Welding In The Navy

Welding In The Navy

Everyone has a different reason for enlisting. For some, it’s always been their plan. For others, it seems like their chance to see the world. For others, it’s an opportunity to learn skills that’ll help them through the rest of their lives. Whatever your reason, many soon-to-be service members are hoping for a chance to weld. But how realistic is that and what would that entail?

Why Does the Navy Tend to Have More Welders?

Technically, every branch of the US military can or does train service members in welding to meet their needs. However, military technology has become more and more advanced over the years. Tanks and light vehicles are no longer just big hulls of metal. They’re often lined with sensitive electronics, meaning it takes a specialized type of welder to make significant repairs. On top of this, the design and manufacturing of military equipment is generally contracted out.

Both of these things mean that many welding jobs in other branches of the military are often handled by contract companies who have their own welders. That being said, both the Army and the Airforce have a significant number of mechanics who also do weld repairs as an auxiliary skill.

On the flipside, the Navy has a large number of hulking, metal ships. Some of these are literal floating cities that travel across the globe. Considering it takes a month or two for an aircraft carrier to travel between the US and the Arabian Sea, when problems arise, the military needs someone stationed on board. As you’d expect with a ship made of 60,000 tons of steel exposed to the elements, problems do arise that require the skills of a dedicated welder.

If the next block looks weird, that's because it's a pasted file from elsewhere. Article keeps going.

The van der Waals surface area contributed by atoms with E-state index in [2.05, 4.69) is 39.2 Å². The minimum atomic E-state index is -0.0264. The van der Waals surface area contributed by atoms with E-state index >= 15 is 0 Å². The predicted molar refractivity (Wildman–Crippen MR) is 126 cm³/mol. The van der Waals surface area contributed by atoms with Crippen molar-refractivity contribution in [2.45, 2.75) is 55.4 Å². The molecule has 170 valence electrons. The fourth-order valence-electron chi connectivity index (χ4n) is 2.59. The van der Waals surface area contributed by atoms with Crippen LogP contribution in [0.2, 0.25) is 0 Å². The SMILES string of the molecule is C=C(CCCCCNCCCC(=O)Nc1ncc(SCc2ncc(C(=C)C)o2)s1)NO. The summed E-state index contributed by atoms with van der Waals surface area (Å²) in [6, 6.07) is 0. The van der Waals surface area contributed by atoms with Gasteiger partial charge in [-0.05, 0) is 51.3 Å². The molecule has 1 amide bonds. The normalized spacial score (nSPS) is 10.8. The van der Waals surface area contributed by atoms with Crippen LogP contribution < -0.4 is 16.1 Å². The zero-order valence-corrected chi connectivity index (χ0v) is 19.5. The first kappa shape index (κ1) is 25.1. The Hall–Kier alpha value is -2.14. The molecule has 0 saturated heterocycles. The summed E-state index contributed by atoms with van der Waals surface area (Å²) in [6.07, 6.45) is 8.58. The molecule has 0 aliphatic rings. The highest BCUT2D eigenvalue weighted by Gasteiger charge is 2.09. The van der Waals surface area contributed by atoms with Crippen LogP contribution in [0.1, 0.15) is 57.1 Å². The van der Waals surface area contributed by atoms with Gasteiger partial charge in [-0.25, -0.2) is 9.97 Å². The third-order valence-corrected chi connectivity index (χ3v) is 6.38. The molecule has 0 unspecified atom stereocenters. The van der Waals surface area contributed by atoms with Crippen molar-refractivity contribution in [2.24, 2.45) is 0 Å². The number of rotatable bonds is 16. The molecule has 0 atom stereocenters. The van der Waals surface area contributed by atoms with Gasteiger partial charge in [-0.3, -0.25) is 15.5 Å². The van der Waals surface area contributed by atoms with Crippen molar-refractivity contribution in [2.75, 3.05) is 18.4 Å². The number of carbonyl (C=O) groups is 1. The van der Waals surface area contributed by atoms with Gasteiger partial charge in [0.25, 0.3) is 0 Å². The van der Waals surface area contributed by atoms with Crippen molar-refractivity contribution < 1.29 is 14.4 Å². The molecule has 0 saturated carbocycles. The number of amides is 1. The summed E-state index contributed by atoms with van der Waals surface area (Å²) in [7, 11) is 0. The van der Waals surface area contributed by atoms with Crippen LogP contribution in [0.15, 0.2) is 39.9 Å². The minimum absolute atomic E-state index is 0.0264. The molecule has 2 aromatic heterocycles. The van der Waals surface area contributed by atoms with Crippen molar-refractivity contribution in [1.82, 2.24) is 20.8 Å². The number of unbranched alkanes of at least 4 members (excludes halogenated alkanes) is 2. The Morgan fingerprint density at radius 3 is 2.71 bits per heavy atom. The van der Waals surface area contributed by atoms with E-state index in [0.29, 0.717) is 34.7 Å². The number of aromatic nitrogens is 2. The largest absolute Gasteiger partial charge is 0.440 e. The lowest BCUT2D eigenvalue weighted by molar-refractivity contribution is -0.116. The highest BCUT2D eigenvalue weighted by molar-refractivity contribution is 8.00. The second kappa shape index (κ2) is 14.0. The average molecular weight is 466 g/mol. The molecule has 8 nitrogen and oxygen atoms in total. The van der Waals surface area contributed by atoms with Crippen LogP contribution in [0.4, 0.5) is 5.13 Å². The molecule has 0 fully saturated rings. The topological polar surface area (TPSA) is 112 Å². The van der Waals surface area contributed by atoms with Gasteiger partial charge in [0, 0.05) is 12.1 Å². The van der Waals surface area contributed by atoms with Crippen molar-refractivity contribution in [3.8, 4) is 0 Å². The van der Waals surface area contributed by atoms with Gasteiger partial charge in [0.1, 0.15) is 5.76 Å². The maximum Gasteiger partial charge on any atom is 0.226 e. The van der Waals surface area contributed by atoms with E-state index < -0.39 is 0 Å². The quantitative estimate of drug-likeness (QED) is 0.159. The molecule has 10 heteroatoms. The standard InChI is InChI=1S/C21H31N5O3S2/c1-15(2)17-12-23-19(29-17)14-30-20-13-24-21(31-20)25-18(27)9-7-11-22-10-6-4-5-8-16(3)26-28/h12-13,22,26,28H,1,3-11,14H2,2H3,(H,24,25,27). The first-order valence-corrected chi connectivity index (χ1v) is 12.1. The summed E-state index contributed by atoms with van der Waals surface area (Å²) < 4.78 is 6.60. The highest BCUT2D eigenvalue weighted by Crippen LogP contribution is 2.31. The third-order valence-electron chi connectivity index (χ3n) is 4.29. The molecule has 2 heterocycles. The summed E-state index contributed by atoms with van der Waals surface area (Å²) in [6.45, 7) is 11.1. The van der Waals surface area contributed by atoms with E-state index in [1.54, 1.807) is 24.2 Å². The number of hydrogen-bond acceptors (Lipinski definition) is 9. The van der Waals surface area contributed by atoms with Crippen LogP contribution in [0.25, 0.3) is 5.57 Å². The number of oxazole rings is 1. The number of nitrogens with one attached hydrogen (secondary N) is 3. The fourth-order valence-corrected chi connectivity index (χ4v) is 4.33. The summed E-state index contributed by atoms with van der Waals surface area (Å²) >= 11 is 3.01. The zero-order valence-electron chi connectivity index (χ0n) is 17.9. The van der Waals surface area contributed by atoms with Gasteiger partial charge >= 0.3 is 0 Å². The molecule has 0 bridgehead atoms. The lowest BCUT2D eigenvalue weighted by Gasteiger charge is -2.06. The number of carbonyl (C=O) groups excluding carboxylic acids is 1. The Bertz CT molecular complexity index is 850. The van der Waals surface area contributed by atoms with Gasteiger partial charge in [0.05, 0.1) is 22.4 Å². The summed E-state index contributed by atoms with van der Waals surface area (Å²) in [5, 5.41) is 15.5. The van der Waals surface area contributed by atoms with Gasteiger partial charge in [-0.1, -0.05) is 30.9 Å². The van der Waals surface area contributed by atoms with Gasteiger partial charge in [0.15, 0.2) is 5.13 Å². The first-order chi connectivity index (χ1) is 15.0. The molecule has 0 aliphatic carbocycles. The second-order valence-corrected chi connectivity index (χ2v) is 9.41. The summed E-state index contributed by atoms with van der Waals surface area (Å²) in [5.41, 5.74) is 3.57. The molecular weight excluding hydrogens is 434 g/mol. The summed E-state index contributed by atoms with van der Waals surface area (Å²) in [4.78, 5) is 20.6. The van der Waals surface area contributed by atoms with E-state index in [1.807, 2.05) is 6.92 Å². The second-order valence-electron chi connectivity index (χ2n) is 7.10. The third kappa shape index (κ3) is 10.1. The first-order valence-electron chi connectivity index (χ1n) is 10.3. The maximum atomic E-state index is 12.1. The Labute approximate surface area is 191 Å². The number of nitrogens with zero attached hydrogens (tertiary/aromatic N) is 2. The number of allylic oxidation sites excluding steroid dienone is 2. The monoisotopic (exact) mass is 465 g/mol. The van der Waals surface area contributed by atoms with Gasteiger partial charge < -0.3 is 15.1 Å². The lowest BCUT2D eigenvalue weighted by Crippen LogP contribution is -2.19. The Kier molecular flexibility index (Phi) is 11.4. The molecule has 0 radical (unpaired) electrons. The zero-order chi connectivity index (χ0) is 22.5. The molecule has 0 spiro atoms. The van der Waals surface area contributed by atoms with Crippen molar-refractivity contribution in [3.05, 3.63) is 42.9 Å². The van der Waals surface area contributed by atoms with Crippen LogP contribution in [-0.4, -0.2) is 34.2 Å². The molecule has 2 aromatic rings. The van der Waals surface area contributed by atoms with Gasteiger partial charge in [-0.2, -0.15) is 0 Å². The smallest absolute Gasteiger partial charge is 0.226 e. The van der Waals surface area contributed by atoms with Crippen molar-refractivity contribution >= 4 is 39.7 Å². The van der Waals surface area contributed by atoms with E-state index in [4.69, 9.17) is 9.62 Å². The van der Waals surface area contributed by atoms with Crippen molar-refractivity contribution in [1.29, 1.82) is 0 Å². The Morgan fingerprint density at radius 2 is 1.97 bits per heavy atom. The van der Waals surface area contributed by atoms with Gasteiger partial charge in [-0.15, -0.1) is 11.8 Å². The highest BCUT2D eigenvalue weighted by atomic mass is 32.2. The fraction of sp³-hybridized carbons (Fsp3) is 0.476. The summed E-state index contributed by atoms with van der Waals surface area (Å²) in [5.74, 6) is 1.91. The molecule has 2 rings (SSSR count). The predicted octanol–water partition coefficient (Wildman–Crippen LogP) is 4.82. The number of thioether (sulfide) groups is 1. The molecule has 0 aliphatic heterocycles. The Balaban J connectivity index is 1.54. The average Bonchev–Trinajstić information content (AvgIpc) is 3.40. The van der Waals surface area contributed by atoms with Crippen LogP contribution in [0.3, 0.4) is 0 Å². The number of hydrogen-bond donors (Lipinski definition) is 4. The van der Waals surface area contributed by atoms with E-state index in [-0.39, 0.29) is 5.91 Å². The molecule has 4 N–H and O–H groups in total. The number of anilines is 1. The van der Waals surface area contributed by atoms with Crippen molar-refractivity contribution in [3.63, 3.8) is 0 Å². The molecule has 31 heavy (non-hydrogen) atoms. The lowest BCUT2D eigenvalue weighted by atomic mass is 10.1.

What Do Welders in the Navy Do?

Like most positions within the military, your role ultimately depends on the Navy’s current needs. There’s a number of possible places you could end up. For instance, the Navy’s Construction Battalions (or Seabees) are fully trained in defending themselves against enemy attack while building and maintaining infrastructure to support the military’s current objectives. Since it’s technically illegal for civilian workers to resist enemy attacks, the construction battalions are generally deployed closer to hostile forces, though not always.

How Do I Become a Welder in the Navy?

The current process for enlisting in a specific position within the military works something like this: When enlisting, you’ll generally take an entrance exam (the ASVAB) or other tests that determine your qualifications. If you qualify for a welding position and they currently have spots open, you’ll then be shipped off to boot camp. Since you’re expected to be combat-efficient, you’ll have to make it through boot camp, where you’ll learn the basics of handling a weapon and other important military procedures.

Once through boot camp, you’ll then be sent to train for the necessary skills in whatever specific position you’ve landed in. Not every welder in the Navy will learn how to weld underwater. In fact, the general qualifications for underwater weld training are that you must be under 31 years old and can pass necessary eyesight and qualification tests. If you’re interested in learning more about underwater welding, make sure you check out this post here.

While having experience in welding before you enlist won’t guarantee a position, it can definitely help. Just make sure you’re getting the best price on all your equipment. Welding Supplies from IOC also offers multiple financing options for any situation. Click here to learn more.